Grants and Funding (external)

The EADH recommends the following external sources of grants and funding for research projects:

Digital Humanities Implementation Grants [PDF]
This program is designed to be a follow-on to the Digital Humanities Start-Up Grant program (SUG). It is aimed at helping projects move beyond the start-up phase and into full implementation.
Digital Humanities Start up Grant
This program provided by  the National Endowment for the Humanities (NEH) is designed to encourage innovations in the digital humanities. By awarding relatively small grants to support the planning stages, NEH aims to encourage the development of innovative projects that promise to benefit the humanities.
Electronic Records Projects
The National Historical Publications and Records Commission seeks proposals that will increase the capacity of archivists and archival repositories to create electronic records archives that preserve records of enduring historical value. The NHPRC supports efforts by archivists and records managers to meet the challenges of electronic records. Projects to increase repository capacity must involve institutions that have already established archives and records management programs.
Digital Information Technology (Alfred Sloane Foundation)
This program seeks to better our understanding of the relationship between technology, information, and society, primarily through research on and the development of digital information technology for the conduct of scholarly research and public engagement with knowledge.
Scholarly Communications and Information Technology (The Andrew W. Mellon Foundation)
The Scholarly Communications and Information Technology Program is especially interested in developments that:
  • Use forms of scholarly communications to stimulate collaborations among scholars and scholarly institutions in ways that substantially advance knowledge;
  • Apply technology in the core program areas of the Foundation in order to improve quality, lower costs, accelerate work, open new perspectives, or make improvements possible that would otherwise be difficult or impossible to achieve.
  • Help sustain scholarly communications and information technologies economically.
Cataloging Hidden Special Collections and Archives: Building a New Research Environment
Libraries, archives, and cultural institutions hold millions of items that have never been adequately described. This represents a staggering volume of items of potentially substantive intellectual value that are unknown and inaccessible to scholars. This program seeks to address this problem by awarding grants for supporting innovative, efficient description of large volumes of material of high value to scholars.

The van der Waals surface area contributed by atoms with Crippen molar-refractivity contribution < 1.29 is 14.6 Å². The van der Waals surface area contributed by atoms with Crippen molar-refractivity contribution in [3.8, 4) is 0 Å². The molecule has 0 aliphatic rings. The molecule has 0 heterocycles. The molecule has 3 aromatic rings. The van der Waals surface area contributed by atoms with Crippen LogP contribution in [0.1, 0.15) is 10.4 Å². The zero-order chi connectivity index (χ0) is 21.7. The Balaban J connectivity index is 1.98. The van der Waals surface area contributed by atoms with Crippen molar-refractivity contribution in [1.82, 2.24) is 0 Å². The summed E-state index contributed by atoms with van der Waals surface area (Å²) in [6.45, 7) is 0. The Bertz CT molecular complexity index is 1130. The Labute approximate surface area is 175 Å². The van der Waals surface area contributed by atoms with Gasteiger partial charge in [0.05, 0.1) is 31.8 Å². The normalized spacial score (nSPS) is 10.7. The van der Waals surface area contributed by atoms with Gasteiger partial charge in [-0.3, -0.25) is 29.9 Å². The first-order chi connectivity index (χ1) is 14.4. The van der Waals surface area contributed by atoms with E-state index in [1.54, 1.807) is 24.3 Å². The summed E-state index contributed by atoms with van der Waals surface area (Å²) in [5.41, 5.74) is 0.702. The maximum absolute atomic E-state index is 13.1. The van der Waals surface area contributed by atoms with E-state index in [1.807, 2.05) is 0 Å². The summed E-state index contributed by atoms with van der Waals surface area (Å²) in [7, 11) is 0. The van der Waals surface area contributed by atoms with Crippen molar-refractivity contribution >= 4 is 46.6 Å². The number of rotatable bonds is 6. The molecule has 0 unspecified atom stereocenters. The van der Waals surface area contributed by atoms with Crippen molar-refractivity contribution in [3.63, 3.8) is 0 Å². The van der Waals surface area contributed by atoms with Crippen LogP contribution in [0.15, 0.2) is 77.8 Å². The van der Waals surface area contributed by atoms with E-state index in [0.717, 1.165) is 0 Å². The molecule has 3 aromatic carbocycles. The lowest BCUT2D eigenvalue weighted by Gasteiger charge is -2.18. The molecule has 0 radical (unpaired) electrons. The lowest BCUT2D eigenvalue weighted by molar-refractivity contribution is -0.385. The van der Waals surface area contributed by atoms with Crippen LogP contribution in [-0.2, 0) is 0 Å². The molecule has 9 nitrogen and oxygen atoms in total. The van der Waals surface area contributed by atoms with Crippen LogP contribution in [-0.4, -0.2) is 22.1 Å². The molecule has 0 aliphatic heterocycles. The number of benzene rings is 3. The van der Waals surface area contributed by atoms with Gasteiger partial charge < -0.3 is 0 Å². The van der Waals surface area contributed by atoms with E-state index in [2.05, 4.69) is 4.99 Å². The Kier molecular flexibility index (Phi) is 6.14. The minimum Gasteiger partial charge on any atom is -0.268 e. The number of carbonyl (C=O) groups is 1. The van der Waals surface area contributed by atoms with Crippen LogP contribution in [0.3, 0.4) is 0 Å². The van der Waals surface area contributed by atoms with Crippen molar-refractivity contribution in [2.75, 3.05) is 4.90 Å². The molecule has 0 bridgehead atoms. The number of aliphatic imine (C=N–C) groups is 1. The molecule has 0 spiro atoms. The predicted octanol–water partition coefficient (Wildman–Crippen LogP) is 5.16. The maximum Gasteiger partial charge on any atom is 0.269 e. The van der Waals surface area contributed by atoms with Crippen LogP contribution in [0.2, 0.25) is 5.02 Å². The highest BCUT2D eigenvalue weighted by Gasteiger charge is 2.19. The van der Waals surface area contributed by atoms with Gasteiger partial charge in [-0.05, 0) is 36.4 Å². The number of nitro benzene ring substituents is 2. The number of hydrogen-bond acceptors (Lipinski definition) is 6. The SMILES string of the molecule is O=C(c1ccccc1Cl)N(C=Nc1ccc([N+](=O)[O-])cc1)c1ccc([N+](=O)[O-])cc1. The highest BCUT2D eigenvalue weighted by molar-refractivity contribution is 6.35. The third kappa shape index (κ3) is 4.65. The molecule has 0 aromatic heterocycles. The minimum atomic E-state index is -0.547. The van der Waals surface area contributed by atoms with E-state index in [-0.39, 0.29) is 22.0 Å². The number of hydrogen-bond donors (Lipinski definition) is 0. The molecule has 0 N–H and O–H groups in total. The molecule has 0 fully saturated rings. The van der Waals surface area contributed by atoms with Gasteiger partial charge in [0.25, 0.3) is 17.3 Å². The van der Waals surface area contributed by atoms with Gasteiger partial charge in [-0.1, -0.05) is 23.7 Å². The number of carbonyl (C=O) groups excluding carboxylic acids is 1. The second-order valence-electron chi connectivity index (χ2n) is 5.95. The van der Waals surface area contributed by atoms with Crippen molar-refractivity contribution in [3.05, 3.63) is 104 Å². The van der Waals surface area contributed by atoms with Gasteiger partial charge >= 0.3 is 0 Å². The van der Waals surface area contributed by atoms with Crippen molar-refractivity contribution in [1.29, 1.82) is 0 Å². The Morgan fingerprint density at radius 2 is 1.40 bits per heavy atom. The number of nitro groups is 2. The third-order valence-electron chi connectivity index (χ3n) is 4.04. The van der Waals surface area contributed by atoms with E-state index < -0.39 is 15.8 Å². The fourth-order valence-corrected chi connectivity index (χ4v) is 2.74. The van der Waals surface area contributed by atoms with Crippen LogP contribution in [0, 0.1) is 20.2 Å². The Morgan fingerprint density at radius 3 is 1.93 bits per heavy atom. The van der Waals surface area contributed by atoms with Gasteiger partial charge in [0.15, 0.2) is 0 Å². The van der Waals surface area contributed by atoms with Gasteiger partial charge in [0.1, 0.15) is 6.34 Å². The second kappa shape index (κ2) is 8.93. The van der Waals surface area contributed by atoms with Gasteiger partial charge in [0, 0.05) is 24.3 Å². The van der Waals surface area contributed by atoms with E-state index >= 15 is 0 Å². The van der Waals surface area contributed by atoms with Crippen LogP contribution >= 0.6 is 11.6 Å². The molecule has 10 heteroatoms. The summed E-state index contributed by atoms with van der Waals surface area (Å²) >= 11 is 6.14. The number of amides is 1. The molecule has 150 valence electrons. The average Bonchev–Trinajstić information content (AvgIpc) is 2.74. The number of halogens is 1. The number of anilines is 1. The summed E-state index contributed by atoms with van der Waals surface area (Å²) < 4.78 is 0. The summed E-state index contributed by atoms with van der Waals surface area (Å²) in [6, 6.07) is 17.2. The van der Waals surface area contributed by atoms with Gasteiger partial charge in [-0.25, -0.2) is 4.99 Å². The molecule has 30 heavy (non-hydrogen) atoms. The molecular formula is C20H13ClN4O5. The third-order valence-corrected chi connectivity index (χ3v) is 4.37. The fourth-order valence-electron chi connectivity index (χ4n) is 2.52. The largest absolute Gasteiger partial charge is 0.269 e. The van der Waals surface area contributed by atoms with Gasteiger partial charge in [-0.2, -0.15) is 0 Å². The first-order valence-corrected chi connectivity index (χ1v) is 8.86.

Google Digital Humanities Research Awards
Google’s Digital Humanities Research Awards supports university research groups with unrestricted grants for one year, with the possibility of renewal for an additional year. The recipients will receive some access to Google tools, technologies and expertise.
Seed Grants
The IDRH Digital Humanities Seed Grants are intended to encourage KU faculty and academic staff to plan or pilot a collaborative project using digital technologies, which should in turn result in a more competitive subsequent external funding application. The digital humanities use “digital media and technology to advance the full range of thought and practice in the humanities, from the creation of scholarly resources, to research on those resources, to the communication of results to colleagues and students”.
Kickstarter
Kickstarter is the largest funding platform for creative projects in the world. Every month, tens of thousands of  people pledge millions of dollars to projects from the worlds of music, film, art, technology, design, food, publishing and other creative fields.
ACLS Digital Innovation Fellowships
ACLS Digital Innovation Fellowships are intended to support an academic year dedicated to work on a major scholarly project that takes a digital form. Projects may:
  • Address a consequential scholarly question through new research methods, new ways of representing the knowledge produced by research, or both;
  • Create new digital research resources;
  • Increase the scholarly utility of existing digital resources by developing new means of aggregating, navigating, searching, or analyzing those resources;
  • Propose to analyze and reflect upon the new forms of knowledge creation and representation made possible by the digital transformation of scholarship.